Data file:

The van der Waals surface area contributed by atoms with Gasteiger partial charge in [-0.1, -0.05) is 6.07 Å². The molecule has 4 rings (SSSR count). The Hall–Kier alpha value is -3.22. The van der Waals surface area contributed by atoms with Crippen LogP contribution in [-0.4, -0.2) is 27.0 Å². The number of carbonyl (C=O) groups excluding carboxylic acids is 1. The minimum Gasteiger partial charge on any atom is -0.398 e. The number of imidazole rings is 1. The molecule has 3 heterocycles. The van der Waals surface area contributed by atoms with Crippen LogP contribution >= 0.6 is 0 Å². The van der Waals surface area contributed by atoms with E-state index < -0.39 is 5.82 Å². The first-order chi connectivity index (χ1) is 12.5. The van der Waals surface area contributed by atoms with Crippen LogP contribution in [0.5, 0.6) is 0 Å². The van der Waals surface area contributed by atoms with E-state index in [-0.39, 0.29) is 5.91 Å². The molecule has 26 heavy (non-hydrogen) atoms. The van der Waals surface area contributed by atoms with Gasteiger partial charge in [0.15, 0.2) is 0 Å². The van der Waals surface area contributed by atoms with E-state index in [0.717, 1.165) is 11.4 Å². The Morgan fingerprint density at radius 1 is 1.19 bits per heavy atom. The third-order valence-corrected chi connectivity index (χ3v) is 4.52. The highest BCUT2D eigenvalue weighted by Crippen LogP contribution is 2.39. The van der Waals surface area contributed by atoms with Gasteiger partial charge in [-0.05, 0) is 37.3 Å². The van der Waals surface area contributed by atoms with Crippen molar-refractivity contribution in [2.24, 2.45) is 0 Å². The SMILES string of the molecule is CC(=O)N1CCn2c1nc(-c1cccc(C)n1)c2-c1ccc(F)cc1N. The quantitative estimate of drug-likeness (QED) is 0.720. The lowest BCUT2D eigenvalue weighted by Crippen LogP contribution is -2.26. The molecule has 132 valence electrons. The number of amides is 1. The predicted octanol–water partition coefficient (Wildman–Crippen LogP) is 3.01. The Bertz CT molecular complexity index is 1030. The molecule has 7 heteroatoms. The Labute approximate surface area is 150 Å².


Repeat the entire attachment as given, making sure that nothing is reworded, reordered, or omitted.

The van der Waals surface area contributed by atoms with Gasteiger partial charge in [-0.1, -0.05) is 6.07 Å². The molecule has 4 rings (SSSR count). The Hall–Kier alpha value is -3.22. The van der Waals surface area contributed by atoms with Crippen LogP contribution in [-0.4, -0.2) is 27.0 Å². The number of carbonyl (C=O) groups excluding carboxylic acids is 1. The minimum Gasteiger partial charge on any atom is -0.398 e. The number of imidazole rings is 1. The molecule has 3 heterocycles. The van der Waals surface area contributed by atoms with Crippen LogP contribution >= 0.6 is 0 Å². The van der Waals surface area contributed by atoms with E-state index < -0.39 is 5.82 Å². The first-order chi connectivity index (χ1) is 12.5. The van der Waals surface area contributed by atoms with Crippen LogP contribution in [0.5, 0.6) is 0 Å². The van der Waals surface area contributed by atoms with E-state index in [-0.39, 0.29) is 5.91 Å². The molecule has 26 heavy (non-hydrogen) atoms. The van der Waals surface area contributed by atoms with Gasteiger partial charge in [0.15, 0.2) is 0 Å². The van der Waals surface area contributed by atoms with E-state index in [0.717, 1.165) is 11.4 Å². The Morgan fingerprint density at radius 1 is 1.19 bits per heavy atom. The third-order valence-corrected chi connectivity index (χ3v) is 4.52. The highest BCUT2D eigenvalue weighted by Crippen LogP contribution is 2.39. The van der Waals surface area contributed by atoms with Gasteiger partial charge in [-0.05, 0) is 37.3 Å². The van der Waals surface area contributed by atoms with Crippen molar-refractivity contribution in [2.24, 2.45) is 0 Å². The SMILES string of the molecule is CC(=O)N1CCn2c1nc(-c1cccc(C)n1)c2-c1ccc(F)cc1N. The quantitative estimate of drug-likeness (QED) is 0.720. The lowest BCUT2D eigenvalue weighted by Crippen LogP contribution is -2.26. The molecule has 132 valence electrons. The number of amides is 1. The predicted octanol–water partition coefficient (Wildman–Crippen LogP) is 3.01. The Bertz CT molecular complexity index is 1030. The molecule has 7 heteroatoms. The Labute approximate surface area is 150 Å².